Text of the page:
I prayed for you a few days ago, and I will continue to do so.

    The witness is this, that God has given us eternal life and this life is in His son. He who has the Son has life and he who does not have the Son of God does not have life. These things I have written to you who believe on the Son of God in order that you may know that you have eternal life. 1John 5:11-12 (from memory…so forgive if I missed a word or two)

    I pray that you will have that life….and know it!

  23. Thank you, Susan.

  24. Lynn,

    I agree with Susan. God is infinitely merciful to all those who humbly seek the truth.

    Many of us here have been exactly where you are. Susan said it so well when she said:

    “I wouldn’t get too hung up on the am-I-or-am-I-not one of the elect conundrum. ”

    Only God knows who His own really are. I hope no one here has convinced you that what others say, think, or do, that can ever stop the God who created you from loving you, and wanting you to come to Him in faith. If you never get anything else out of your time here, please know that.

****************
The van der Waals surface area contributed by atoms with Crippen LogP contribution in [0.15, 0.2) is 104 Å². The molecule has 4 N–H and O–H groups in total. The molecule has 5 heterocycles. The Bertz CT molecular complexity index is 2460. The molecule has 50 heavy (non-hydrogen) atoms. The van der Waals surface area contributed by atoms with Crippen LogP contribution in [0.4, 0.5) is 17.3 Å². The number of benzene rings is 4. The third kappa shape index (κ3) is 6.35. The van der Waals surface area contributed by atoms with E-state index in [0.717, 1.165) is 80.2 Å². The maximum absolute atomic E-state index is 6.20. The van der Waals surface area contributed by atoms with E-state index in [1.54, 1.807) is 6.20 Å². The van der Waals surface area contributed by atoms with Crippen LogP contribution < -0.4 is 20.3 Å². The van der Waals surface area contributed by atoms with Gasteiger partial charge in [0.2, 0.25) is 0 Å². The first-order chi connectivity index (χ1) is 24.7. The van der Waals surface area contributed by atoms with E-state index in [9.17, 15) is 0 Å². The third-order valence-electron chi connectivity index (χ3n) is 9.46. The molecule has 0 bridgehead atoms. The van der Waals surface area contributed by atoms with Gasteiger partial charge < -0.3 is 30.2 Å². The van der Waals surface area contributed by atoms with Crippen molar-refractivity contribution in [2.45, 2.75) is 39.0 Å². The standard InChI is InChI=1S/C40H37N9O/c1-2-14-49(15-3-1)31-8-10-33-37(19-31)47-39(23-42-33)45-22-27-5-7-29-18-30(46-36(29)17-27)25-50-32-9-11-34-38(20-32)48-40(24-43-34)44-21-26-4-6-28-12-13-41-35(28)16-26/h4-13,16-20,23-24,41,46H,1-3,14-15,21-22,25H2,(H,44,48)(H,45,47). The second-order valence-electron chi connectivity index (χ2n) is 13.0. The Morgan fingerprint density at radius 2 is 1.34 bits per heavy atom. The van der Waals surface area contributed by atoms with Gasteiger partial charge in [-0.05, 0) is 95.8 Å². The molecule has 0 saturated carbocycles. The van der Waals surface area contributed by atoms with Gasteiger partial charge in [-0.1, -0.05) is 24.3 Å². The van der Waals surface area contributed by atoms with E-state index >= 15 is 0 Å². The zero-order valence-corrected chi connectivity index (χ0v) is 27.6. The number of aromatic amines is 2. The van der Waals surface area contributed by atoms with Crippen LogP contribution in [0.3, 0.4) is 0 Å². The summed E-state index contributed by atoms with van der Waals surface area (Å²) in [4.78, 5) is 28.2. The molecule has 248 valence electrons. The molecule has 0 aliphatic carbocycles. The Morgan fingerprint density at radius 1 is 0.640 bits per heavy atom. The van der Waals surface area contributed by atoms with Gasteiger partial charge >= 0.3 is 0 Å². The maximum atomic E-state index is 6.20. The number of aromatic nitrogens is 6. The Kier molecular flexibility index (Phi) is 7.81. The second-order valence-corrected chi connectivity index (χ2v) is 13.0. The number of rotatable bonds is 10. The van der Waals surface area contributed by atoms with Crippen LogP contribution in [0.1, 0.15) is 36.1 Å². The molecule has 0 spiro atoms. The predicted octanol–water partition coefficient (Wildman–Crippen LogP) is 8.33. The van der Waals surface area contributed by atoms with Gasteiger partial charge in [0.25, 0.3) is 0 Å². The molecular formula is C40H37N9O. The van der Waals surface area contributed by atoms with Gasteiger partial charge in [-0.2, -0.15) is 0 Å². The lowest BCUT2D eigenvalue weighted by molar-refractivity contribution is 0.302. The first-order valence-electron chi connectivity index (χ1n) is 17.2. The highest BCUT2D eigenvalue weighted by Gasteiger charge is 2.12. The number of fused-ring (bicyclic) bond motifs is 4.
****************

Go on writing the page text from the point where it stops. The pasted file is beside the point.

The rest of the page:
God bless.

  25. I have written an article “The Biblical Doctrine of Hell – Why does God send some people to hell?” where I show that hell, as the place of eternal torment, is metaphysically possible in the universe of a morally perfect God who is full of love and goodness.

    The article is in two parts. The first part, Biblical reasons for the doctrine of hell as eternal torment, will examine all relevant biblical texts about hell and show that the Bible teaches that lost sinners, who died in their unrepentant sins, will be punished with everlasting torment. The second part, Apologetic defense of the doctrine of hell as eternal torment, is more philosophical in approach and endeavors to explain how eternal torment of lost souls is metaphysically possible in the universe of a benevolent God.

    The article is found at the following location:

  26. Truth Unites... and Divides May 22, 2010 at 8:43 am